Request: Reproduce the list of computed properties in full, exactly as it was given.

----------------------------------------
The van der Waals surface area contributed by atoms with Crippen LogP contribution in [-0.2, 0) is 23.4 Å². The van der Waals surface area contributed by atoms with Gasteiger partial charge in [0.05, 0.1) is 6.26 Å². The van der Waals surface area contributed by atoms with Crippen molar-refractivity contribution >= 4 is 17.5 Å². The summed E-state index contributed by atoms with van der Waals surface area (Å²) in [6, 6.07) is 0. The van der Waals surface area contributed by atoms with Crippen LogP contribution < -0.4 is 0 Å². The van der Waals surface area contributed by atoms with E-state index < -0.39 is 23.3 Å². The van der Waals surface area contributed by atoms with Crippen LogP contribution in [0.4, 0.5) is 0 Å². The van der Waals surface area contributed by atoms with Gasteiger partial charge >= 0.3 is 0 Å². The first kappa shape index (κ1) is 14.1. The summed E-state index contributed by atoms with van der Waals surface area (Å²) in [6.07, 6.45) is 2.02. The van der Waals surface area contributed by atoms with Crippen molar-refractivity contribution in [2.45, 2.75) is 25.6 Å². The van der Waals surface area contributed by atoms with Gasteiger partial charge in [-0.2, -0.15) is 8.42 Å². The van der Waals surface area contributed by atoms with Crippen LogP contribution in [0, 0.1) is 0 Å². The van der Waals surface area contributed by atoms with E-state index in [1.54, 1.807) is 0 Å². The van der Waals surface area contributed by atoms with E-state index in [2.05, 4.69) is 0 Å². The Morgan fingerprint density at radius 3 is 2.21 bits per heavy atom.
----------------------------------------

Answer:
The van der Waals surface area contributed by atoms with Crippen LogP contribution in [-0.2, 0) is 23.4 Å². The van der Waals surface area contributed by atoms with Gasteiger partial charge in [0.05, 0.1) is 6.26 Å². The van der Waals surface area contributed by atoms with Crippen molar-refractivity contribution >= 4 is 17.5 Å². The summed E-state index contributed by atoms with van der Waals surface area (Å²) in [6, 6.07) is 0. The van der Waals surface area contributed by atoms with Crippen LogP contribution < -0.4 is 0 Å². The van der Waals surface area contributed by atoms with E-state index < -0.39 is 23.3 Å². The van der Waals surface area contributed by atoms with Crippen LogP contribution in [0.4, 0.5) is 0 Å². The van der Waals surface area contributed by atoms with Gasteiger partial charge >= 0.3 is 0 Å². The first kappa shape index (κ1) is 14.1. The summed E-state index contributed by atoms with van der Waals surface area (Å²) in [6.07, 6.45) is 2.02. The van der Waals surface area contributed by atoms with Crippen molar-refractivity contribution in [2.45, 2.75) is 25.6 Å². The van der Waals surface area contributed by atoms with Gasteiger partial charge in [-0.2, -0.15) is 8.42 Å². The van der Waals surface area contributed by atoms with Crippen LogP contribution in [0, 0.1) is 0 Å². The van der Waals surface area contributed by atoms with E-state index in [1.54, 1.807) is 0 Å². The van der Waals surface area contributed by atoms with E-state index in [2.05, 4.69) is 0 Å². The Morgan fingerprint density at radius 3 is 2.21 bits per heavy atom.